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Executive Functioning & ADHD

When I first heard the term Executive Functioning I thought "What is THAT? Of course ADHD people have bad executive functioning, I can't even find a matching pair of socks, never mind run a company!

So, I googled it and found out that executive function isn't something the CEO of a company does. It is how EVERYBODY functions, to do everything they do- everyday. From planning dinner, to knowing to wash the laundry before you dry it, to estimating how long it will take you to get ready for work in the morning, how we express emotions, how we remember things...everything you and I do, requires executive function.


These set of functions of the brain continuously work together, very fast and without conscious effort.They help us manage many tasks of daily life.

These functions show up in basic forms in young children as they become more independent and begin to do things for themselves and as the brain matures throughout childhood, adolescence and early adulthood, they gradually become more complex. the maturity of our executive functioning is how we essentially mature through our lives. A child of 2 has less executive functioning than a child of 10, and the 10 year old compared to a 15 year old, etc etc. Science shows that human brains continue to mature in executive functioning well into our mid 20's.

People with ADHD Have a Dysfunctional Executive Functioning

Everyone has occasional impairments in their executive functions, but people with ADD experience much more difficulty in development and use of these functions compared to others of the same age and developmental level do without ADHD do.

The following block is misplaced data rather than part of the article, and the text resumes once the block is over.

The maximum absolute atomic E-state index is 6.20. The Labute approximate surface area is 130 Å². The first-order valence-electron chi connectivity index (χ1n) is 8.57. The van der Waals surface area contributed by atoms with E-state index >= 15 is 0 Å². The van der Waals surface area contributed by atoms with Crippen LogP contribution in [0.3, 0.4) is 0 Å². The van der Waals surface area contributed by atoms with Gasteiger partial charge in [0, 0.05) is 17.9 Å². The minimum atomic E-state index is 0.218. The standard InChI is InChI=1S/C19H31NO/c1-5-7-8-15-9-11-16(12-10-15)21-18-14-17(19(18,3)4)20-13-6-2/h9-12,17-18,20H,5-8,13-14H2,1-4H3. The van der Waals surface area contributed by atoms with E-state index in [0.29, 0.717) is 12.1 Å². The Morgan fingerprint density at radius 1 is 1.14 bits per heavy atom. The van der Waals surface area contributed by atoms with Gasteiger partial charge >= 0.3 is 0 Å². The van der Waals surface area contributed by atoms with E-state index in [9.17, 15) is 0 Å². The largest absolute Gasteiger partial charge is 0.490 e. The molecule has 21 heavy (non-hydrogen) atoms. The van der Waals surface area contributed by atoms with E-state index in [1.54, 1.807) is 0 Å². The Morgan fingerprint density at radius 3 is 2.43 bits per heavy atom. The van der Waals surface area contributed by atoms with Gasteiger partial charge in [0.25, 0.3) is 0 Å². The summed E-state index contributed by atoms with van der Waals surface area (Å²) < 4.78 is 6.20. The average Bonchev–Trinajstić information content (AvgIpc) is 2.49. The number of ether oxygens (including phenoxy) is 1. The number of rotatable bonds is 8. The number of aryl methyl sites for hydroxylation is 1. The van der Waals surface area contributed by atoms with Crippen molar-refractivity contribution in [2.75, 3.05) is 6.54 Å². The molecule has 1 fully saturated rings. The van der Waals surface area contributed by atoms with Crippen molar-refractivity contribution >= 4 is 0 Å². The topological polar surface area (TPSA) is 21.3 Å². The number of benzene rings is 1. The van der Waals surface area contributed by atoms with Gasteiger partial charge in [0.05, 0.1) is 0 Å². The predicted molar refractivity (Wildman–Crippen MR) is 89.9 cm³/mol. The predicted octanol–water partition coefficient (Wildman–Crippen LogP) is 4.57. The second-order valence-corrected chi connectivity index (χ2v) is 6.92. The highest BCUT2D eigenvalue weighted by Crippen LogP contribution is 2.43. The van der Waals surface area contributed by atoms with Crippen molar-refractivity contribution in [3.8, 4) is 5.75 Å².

Research shows that a child with ADHD can usually have an executive functioning level of a child up to 5 years younger than their age. So a teenager of 15 with ADHD may have the executive functioning skills level of a 10 year old in some areas.

But, even those with severe ADHD and poor EF can have some activities where their executive functions work very well. So, that 15 year old may have constant difficulty with ADHD symptoms in most areas of their life, but when it comes to a few special interests like playing sports/video games or playing an instrument, doing art or building things, their ADHD symptoms are absent.

This phenomenon of “can do it here, but not most anyplace else” makes it look like ADHD is a simple problem of lacking willpower or laziness; but it isn’t. These impairments of executive functions are usually due to inherited problems in the chemistry of the brain’s management system.

Dr. Thomas Brown of Yale University studies Executive Functions extensively in ADHD people. He found comparisons between the ADHD-diagnosed and non ADHD participants in his study in each age group showed EF impairments that can be recognized and divided into six areas of executive functions.

The Brown Model of Executive Functions Impaired in ADD-ADHD

Within more than 25 years of research with children, adolescents and adults who have ADD/ADHD, Dr. Brown developed an expanded model to describe the complex cognitive functions impaired in ADD/ADHD. His model describes the executive functions areas I list below:

  • Activation: organizing tasks and materials, estimating time, prioritizing tasks, and getting started on work tasks. People with ADHD have difficulty with excessive procrastination. Often they will put off getting started on a task, even a task they recognize as very important to them, until the very last minute. It is as though they cannot get themselves started until the point where they perceive the task as an acute emergency. This is due to disregulation in levels of Dopamine in the brain. Only when the emergency arises and the dopamine boosts in the brain, will we usually have the ability to start on a task.
  • Focus: focusing, keeping focus, and shifting focus to tasks. Some ADHD people describe their difficulty in sustaining focus as similar to trying to listen to the car radio when you drive too far away from the station and the signal begins fading in and out: you get some of it and lose some of it. They say they are distracted easily not only by things that are going on around them, but also by thoughts in their own minds. In addition, focus on reading poses difficulties for many. Words are generally understood as they are read, but often have to be read over and over again in order for the meaning to be fully grasped and remembered.